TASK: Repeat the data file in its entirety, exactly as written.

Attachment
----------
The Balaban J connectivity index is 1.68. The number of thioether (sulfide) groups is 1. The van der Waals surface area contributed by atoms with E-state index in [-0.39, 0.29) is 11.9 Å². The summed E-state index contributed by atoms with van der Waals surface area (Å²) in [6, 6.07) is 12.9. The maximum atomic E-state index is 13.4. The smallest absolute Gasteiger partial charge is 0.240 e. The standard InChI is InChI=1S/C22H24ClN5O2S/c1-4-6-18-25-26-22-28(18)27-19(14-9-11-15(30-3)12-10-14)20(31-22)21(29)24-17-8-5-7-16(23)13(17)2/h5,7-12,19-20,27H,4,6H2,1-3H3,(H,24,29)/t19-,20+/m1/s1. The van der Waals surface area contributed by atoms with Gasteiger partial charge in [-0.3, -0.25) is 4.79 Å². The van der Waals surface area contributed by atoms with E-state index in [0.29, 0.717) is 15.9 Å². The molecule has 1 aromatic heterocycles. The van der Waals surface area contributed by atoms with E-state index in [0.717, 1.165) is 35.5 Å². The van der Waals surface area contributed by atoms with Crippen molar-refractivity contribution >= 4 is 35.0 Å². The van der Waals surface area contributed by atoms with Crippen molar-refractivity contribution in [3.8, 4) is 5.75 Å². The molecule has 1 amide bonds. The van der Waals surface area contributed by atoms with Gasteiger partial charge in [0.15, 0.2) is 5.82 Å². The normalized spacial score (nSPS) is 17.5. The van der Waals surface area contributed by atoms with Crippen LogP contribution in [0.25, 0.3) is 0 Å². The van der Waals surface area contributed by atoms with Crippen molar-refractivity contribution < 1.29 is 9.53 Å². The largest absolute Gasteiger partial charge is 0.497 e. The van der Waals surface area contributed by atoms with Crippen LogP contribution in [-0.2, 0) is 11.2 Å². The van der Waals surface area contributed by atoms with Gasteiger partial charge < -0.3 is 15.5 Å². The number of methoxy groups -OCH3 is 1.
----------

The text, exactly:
The Balaban J connectivity index is 1.68. The number of thioether (sulfide) groups is 1. The van der Waals surface area contributed by atoms with E-state index in [-0.39, 0.29) is 11.9 Å². The summed E-state index contributed by atoms with van der Waals surface area (Å²) in [6, 6.07) is 12.9. The maximum atomic E-state index is 13.4. The smallest absolute Gasteiger partial charge is 0.240 e. The standard InChI is InChI=1S/C22H24ClN5O2S/c1-4-6-18-25-26-22-28(18)27-19(14-9-11-15(30-3)12-10-14)20(31-22)21(29)24-17-8-5-7-16(23)13(17)2/h5,7-12,19-20,27H,4,6H2,1-3H3,(H,24,29)/t19-,20+/m1/s1. The van der Waals surface area contributed by atoms with Gasteiger partial charge in [-0.3, -0.25) is 4.79 Å². The van der Waals surface area contributed by atoms with E-state index in [0.29, 0.717) is 15.9 Å². The molecule has 1 aromatic heterocycles. The van der Waals surface area contributed by atoms with E-state index in [0.717, 1.165) is 35.5 Å². The van der Waals surface area contributed by atoms with Crippen molar-refractivity contribution >= 4 is 35.0 Å². The van der Waals surface area contributed by atoms with Crippen molar-refractivity contribution in [3.8, 4) is 5.75 Å². The molecule has 1 amide bonds. The van der Waals surface area contributed by atoms with Gasteiger partial charge in [0.15, 0.2) is 5.82 Å². The normalized spacial score (nSPS) is 17.5. The van der Waals surface area contributed by atoms with Crippen LogP contribution in [0.25, 0.3) is 0 Å². The van der Waals surface area contributed by atoms with Crippen molar-refractivity contribution < 1.29 is 9.53 Å². The largest absolute Gasteiger partial charge is 0.497 e. The van der Waals surface area contributed by atoms with Crippen LogP contribution in [-0.2, 0) is 11.2 Å². The van der Waals surface area contributed by atoms with Gasteiger partial charge < -0.3 is 15.5 Å². The number of methoxy groups -OCH3 is 1.